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Suspect in Pemberton grow-op identified

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Pemberton RCMP have identified a 42-year-old Coquitlam resident in connection with a marijuana grow-operation in the Pemberton Plateau area.

Van Do was due to make his first appearance in Pemberton Provincial Court on Dec. 11, but his lawyer appeared on his behalf. He’s now likely to face at least three charges in connection with the operation. Those charges include production of a controlled substance, possession for the purpose of trafficking and theft of a hydro charge, according to Sgt. Blake MacLeod with the Pemberton RCMP.

“Certainly someone involved in the process knew what they were doing,” he said.

Do was arrested on Oct. 17 after RCMP and the Pemberton Fire Rescue Service were called to a house in the Plateau in response to a residential fire. A fire wasn’t located at the scene but investigators later found about 2,000 marijuana plants. An RCMP Plainclothes Unit obtained a warrant, executed it immediately and seized the plants.

Do was later released after a Justice of the Peace hearing with several conditions. He’s scheduled to appear in court again on Jan. 8.

Some of the plants will be stored and brought into court as evidence and the rest will be destroyed.

MacLeod couldn’t say how many grow-ops have been discovered in Pemberton.

“It does happen,” he said. “There are grow operations occurring in our community, and again that’s proven by the search warrants that we’ve done.”

Aside from the risks associated with smoking marijuana itself, MacLeod added that any grow-op can be a serious health risk.

“People don’t know what they’re getting,” he said. “Really it’s a forced process where they’re forcing the growth of this plant for financial gain. People say it’s a natural plant, but those are probably people who’ve never seen a grow operation in person.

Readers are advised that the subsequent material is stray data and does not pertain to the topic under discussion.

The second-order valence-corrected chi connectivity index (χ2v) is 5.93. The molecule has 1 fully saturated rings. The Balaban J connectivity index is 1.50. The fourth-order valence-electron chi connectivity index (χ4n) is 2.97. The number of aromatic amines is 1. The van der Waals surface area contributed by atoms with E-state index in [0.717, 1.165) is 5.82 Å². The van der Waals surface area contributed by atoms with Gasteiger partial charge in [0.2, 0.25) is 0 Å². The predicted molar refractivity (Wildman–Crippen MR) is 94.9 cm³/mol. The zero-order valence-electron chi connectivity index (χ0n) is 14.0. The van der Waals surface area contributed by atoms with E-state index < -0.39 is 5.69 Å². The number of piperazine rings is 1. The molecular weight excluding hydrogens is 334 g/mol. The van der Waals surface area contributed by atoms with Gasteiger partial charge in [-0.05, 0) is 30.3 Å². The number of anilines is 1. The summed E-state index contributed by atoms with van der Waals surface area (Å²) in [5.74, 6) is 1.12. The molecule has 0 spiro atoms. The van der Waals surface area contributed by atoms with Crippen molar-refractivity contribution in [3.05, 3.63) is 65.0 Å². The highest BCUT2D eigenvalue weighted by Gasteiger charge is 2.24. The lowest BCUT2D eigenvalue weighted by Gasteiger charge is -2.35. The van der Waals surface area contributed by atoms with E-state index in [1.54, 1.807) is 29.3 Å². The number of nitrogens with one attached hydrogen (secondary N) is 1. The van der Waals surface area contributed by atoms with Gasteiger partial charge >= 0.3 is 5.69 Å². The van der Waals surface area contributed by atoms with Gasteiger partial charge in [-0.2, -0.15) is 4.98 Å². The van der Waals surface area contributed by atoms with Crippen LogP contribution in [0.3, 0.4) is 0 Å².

“It’s not really a clean environment, but mostly, if I’m talking about the physical threat to public safety, it’s the electrical and hydro bypass.”

In the case of this grow-op, someone had re-routed an electrical line in a way that avoided a gas meter — effectively allowing them to get energy without having to pay for it.

“In effect what they do is they bypass the meter reader,” MacLeod said. “So they’re stealing, and that’s why that theft charge is there.

“That’s a great drain on (B.C. Hydro’s) resources certainly and their revenue, it’s a service provided that the people that are doing this aren’t paying for.”

MacLeod is now appealing to the public to help police in combating grow-ops in Pemberton. People are asked to call the local RCMP detachment or Crimestoppers if they suspect a grow-op in their area.

The RCMP are also seeking suspects in connection with a series of break-ins in the Pemberton Meadows area.

Four homes in the Meadows area were broken into between Dec. 9 and 12. It’s believed that all break-ins took place during the daytime. There was no forced entry as all homes were left unsecured, according to an RCMP news release.

Stolen items include a number of tools as well as a small amount of money and a bed, mattress, sheets and pillows.

Pemberton residents are now being urged to keep their doors and windows locked if they plan to leave their homes unattended. MacLeod is asking people to report any suspicious incidents to the RCMP immediately.

“Police officers, it’s not like we have better senses,” he said. “We would rather confirm that a person or an incident is nothing, than after the fact a couple days later, a week later, come upon, or have someone come home and find their place is broken into.

“It’s a really good community up here, a lot of people do have that sense of looking out for their numbers, but we just really want to encourage that and encourage contacting the police.”

Thus far the Pemberton RCMP has received some information regarding the break-ins but no arrests have been made.

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